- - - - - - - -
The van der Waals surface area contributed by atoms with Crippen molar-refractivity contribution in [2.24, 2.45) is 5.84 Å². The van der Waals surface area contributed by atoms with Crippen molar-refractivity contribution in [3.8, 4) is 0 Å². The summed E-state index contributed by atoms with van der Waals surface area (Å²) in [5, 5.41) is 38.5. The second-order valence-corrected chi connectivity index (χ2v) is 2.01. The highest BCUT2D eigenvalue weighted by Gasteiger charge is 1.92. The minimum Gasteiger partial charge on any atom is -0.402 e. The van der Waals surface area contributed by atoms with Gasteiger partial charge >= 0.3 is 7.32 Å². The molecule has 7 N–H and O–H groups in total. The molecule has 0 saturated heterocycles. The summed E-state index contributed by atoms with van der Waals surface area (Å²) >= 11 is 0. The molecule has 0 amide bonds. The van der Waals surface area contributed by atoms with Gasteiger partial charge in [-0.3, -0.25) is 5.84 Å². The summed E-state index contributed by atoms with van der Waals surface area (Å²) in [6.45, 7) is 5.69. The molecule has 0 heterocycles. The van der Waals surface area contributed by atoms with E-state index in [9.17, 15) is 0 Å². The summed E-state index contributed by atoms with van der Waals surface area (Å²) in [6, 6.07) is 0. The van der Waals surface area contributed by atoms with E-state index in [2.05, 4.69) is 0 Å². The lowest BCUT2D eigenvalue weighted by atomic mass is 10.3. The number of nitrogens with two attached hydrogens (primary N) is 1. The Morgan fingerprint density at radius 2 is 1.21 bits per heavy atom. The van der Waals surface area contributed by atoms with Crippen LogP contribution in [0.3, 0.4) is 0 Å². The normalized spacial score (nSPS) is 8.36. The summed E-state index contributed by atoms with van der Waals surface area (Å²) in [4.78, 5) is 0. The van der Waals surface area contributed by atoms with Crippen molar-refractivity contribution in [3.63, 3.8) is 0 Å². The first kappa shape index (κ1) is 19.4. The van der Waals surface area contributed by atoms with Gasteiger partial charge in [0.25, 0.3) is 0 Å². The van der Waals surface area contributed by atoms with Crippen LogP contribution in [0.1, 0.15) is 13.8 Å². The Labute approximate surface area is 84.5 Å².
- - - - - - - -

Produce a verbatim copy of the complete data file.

The van der Waals surface area contributed by atoms with Crippen molar-refractivity contribution in [2.24, 2.45) is 5.84 Å². The van der Waals surface area contributed by atoms with Crippen molar-refractivity contribution in [3.8, 4) is 0 Å². The summed E-state index contributed by atoms with van der Waals surface area (Å²) in [5, 5.41) is 38.5. The second-order valence-corrected chi connectivity index (χ2v) is 2.01. The highest BCUT2D eigenvalue weighted by Gasteiger charge is 1.92. The minimum Gasteiger partial charge on any atom is -0.402 e. The van der Waals surface area contributed by atoms with Gasteiger partial charge >= 0.3 is 7.32 Å². The molecule has 7 N–H and O–H groups in total. The molecule has 0 saturated heterocycles. The summed E-state index contributed by atoms with van der Waals surface area (Å²) >= 11 is 0. The molecule has 0 amide bonds. The van der Waals surface area contributed by atoms with Gasteiger partial charge in [-0.3, -0.25) is 5.84 Å². The summed E-state index contributed by atoms with van der Waals surface area (Å²) in [6.45, 7) is 5.69. The molecule has 0 heterocycles. The van der Waals surface area contributed by atoms with E-state index in [9.17, 15) is 0 Å². The summed E-state index contributed by atoms with van der Waals surface area (Å²) in [6, 6.07) is 0. The van der Waals surface area contributed by atoms with E-state index in [2.05, 4.69) is 0 Å². The lowest BCUT2D eigenvalue weighted by atomic mass is 10.3. The number of nitrogens with two attached hydrogens (primary N) is 1. The Morgan fingerprint density at radius 2 is 1.21 bits per heavy atom. The van der Waals surface area contributed by atoms with Crippen LogP contribution in [0.3, 0.4) is 0 Å². The normalized spacial score (nSPS) is 8.36. The summed E-state index contributed by atoms with van der Waals surface area (Å²) in [4.78, 5) is 0. The van der Waals surface area contributed by atoms with Crippen molar-refractivity contribution in [3.63, 3.8) is 0 Å². The first kappa shape index (κ1) is 19.4. The van der Waals surface area contributed by atoms with Gasteiger partial charge in [0.25, 0.3) is 0 Å². The van der Waals surface area contributed by atoms with Crippen LogP contribution in [0.1, 0.15) is 13.8 Å². The Labute approximate surface area is 84.5 Å².